Rheumatoid arthritis (RA) is an autoimmune disease that causes swelling and pain in the joints and ends of bones. So, it's hard for people with arthritis to move their bones.

Most of the time, people think that this painful and uncomfortable condition affects older people. A new study, though, shows that young

people are also falling into this risk. Yes, you did hear correctly. In 2017, PubMed Central did a study that found that between 0.41 and 0.54 percent of young people had RA.

In fact, a study done by the Journal of the Chinese Medical Association in 2018 showed that rheumatoid arthritis is a risk factor for several other diseases on

its own. 52,840 people took part in the study, and 10,568 of them had the disease According to the study, young adults with RA may have a higher risk of cerebrovascular disorders (CVD),

which include stroke and coronary artery disease. Aside from that, researchers also found that these people were 2.35 times more likely to get all of these diseases.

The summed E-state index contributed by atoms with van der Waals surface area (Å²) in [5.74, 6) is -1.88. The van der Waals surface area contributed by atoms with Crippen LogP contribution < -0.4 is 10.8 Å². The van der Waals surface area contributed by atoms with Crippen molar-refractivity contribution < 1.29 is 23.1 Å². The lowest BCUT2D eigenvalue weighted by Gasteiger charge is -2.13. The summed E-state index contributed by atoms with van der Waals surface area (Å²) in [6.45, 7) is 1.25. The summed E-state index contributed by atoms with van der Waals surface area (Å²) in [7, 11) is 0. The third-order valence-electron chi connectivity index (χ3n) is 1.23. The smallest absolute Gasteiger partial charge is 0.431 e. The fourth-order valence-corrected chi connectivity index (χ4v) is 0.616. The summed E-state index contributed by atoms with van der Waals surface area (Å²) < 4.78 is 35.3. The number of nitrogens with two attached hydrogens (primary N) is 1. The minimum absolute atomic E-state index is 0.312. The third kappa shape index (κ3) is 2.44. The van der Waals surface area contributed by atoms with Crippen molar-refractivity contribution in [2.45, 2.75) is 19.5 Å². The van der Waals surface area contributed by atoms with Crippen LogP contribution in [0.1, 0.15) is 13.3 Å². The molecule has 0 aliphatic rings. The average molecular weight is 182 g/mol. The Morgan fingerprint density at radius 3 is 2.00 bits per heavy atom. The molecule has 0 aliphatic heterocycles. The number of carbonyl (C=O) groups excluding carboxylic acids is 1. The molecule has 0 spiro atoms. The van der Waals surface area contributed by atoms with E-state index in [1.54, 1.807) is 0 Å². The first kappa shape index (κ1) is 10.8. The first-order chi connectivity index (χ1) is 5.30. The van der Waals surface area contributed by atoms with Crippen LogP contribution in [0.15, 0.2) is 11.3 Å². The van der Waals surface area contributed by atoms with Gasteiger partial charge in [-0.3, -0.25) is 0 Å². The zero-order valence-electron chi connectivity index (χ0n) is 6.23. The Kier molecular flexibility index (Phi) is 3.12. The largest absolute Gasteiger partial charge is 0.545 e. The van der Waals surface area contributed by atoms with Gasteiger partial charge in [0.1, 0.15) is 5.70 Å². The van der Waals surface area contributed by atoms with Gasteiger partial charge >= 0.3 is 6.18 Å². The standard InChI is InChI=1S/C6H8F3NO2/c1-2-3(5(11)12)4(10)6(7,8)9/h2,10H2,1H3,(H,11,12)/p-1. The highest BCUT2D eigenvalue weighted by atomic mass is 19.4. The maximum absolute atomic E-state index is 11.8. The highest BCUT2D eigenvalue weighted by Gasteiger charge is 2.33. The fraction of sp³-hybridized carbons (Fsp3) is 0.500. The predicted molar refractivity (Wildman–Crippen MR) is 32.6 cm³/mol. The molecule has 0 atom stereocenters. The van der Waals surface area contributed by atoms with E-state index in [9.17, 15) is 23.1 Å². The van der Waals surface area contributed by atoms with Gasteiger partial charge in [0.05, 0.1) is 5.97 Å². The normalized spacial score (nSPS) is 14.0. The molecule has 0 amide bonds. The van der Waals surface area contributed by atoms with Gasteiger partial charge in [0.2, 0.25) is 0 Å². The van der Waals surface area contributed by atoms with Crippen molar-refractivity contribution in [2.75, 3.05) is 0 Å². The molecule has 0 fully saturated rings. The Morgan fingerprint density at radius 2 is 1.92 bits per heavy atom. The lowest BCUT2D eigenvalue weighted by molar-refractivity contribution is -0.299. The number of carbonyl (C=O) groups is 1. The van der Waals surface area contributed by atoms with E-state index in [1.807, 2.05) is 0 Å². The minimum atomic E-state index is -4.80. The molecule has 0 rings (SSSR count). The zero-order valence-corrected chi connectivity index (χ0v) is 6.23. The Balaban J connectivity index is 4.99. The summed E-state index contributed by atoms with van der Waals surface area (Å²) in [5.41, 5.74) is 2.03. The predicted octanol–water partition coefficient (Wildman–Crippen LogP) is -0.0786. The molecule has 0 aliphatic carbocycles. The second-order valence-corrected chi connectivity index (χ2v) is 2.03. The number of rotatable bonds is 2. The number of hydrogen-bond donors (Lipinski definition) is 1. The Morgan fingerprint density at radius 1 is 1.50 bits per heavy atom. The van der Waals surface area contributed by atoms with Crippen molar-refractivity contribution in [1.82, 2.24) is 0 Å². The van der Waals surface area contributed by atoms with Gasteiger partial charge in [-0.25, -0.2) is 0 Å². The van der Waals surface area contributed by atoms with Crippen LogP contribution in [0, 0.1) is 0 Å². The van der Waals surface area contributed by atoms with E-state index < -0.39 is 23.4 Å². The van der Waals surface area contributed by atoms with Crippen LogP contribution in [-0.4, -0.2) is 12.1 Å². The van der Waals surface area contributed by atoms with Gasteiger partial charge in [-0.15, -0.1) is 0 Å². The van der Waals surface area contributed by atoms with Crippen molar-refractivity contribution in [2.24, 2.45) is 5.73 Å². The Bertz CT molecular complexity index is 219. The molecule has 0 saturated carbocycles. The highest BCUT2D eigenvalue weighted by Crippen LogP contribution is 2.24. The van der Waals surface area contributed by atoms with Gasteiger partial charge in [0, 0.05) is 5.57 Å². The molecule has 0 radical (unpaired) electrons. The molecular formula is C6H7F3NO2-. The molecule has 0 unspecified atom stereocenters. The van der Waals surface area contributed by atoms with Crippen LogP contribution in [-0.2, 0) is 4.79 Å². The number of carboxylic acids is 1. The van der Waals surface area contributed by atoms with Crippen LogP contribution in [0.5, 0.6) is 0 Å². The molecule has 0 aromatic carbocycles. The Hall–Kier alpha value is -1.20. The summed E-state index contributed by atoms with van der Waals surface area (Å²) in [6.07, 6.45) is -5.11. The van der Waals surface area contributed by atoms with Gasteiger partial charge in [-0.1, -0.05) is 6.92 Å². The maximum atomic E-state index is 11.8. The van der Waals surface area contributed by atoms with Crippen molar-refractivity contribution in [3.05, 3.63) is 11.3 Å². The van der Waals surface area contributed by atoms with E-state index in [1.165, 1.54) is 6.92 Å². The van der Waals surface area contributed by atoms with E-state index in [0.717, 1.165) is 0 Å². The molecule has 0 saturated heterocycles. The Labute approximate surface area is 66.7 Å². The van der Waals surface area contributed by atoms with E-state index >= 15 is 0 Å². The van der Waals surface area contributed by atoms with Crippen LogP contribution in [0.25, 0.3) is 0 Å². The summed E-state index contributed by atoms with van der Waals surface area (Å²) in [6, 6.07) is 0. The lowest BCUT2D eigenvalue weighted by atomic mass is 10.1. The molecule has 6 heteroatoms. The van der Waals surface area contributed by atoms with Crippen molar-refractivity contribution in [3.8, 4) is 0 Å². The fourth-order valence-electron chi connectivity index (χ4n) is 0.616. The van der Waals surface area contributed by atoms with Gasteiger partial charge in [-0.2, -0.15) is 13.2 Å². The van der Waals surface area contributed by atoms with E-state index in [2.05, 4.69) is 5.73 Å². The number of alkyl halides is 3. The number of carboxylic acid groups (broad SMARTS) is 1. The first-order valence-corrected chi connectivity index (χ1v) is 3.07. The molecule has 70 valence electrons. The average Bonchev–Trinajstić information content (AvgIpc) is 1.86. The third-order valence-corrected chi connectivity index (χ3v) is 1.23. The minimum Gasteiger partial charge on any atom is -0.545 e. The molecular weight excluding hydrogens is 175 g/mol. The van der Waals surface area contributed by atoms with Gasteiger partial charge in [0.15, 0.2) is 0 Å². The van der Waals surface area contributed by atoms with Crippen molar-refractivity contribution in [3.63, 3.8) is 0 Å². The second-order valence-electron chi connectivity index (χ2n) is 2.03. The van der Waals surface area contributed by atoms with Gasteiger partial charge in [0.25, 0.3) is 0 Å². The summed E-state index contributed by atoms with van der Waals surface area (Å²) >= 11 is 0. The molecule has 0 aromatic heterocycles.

Now, let's learn more about the disease before we talk about its symptoms. What's Rheumatoid Arthritis? 

RA is an auto-immune disease that mostly affects the bones and joints, according to the Centers for Disease Control and Prevention (CDC). This can lead to

swelling and inflammation because the body's immune system is attacking healthy cells. 
The CDC also says that RA can affect the eyes, lungs, and heart,

things harder for patients. Why do young people get RA? Even though the exact cause of RA is still unknown, there are a few things that can make you more likely to get it.

In an article in Health Shots, knee and shoulder and joint replacement surgeon Dr. Nikhil Iyer of Zen Multi Speciality Hospital said that the causes of RA are different today.

"There are a lot of things that led to it," he said.

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